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The Crossroads Journal

Commit to the Limit

By Linda Petersen
ALPINE — Some residents are tired of the high speed of many vehicles on city streets. They've decided to do something about it—starting with themselves and city officials.

Julie Beck is one of those people. After complaining to the city council about the issue, she volunteered to chair a committee to do something about speeding. Beck met with the police chief, city manager and school district personnel. She also studied the issue extensively and shared her findings with the city council at its May 22 meeting.

Beck said that if a pedestrian was hit at 20 mph, there was a 10 percent chance of fatality while if they were hit at 50 mph, there was a 90 percent chance of fatality. . At 20 mph, a driver has time to think and time to brake, she said. At just 32 mph, the stopping distance is 87 feet.

"Motorist/pedestrian accidents are 100 percent avoidable," she said.

To aid in this effort Beck has come up with a campaign called Commit to the Limit where local residents are being asked to sign a pledge committing to drive at or below posted speed limits within Alpine.

Beck said the National Transportation Safety Board recommends three points for traffic calming: 1) a high level of citizen engagement which required a personal commitment and holding each other accountable; 2) enforcement with stops signs and citations, and 3) engineering solutions including signage, road painting, and stop signs.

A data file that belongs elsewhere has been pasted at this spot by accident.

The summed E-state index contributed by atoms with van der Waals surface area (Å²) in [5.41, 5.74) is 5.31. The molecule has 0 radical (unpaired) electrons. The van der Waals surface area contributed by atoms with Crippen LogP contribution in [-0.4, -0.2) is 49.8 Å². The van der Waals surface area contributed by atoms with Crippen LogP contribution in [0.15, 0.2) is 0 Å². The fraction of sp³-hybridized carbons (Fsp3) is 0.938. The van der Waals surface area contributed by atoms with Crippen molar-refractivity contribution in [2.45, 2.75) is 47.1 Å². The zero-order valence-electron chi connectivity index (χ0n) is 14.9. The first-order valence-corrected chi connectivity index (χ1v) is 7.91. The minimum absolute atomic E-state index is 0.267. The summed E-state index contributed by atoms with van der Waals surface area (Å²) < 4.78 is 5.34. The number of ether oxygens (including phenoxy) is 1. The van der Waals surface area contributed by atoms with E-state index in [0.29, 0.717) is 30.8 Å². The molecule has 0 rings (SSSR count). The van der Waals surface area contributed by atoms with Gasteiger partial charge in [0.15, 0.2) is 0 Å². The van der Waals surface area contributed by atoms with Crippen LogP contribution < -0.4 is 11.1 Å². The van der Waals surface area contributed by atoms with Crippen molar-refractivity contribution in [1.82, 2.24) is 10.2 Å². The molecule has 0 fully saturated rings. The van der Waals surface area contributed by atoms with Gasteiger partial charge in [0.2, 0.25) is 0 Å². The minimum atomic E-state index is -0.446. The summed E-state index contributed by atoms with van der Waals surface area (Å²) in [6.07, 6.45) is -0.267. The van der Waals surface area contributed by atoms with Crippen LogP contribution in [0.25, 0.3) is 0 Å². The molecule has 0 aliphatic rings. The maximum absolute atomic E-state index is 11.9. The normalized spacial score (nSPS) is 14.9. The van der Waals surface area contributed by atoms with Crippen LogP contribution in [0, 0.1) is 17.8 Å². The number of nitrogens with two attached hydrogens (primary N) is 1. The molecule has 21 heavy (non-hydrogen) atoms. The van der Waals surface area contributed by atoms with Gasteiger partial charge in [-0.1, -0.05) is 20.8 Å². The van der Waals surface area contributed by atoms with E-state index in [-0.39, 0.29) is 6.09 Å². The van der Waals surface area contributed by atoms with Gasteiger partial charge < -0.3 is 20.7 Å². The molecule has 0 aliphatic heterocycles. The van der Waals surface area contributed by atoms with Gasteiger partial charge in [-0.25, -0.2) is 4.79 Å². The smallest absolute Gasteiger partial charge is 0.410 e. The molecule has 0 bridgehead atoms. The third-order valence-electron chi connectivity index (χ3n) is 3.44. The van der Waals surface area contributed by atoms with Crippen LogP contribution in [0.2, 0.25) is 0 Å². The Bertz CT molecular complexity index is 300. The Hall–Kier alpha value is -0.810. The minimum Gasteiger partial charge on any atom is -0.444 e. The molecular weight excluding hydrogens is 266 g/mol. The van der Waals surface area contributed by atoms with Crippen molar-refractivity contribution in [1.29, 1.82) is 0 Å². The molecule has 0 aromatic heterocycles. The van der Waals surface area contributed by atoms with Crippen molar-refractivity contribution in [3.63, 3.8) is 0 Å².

Police Chief Brian Gwilliam said he appreciated the effort Beck had put into this campaign to limit speeding in Alpine. The state legislature passed a bill earlier in the year that limited the number of citations that could be written so it would be helpful if people committed to driving the speed limit voluntarily, he said.

That night Mayor Troy Stout, the members of the city council and numerous people in attendance at the meeting signed personal pledges.

"You should expect to see additional police enforcement right away," Stout said in his June message. "We've discussed adding money to our budget for additional officers, only focused on Alpine speeders. It's hard to maintain the quiet, small-town feel of our community when so many drivers seem to be trying to reenact the pod races in "Star Wars" or the chase scenes in "Dukes of Hazard."

Those interested in helping with this effort should email
The community news source for Eagle Mountain Utah, Saratoga Springs Utah, Lehi Utah, American Fork Utah, Highland Utah, Alpine Utah, and The Cedar Valley, including Cedar Fort Utah and Fairfield Utah. Copyright 2018 The Crossroads Journal LLC. All rights reserved. This material may not be published, broadcast, rewritten or redistributed.


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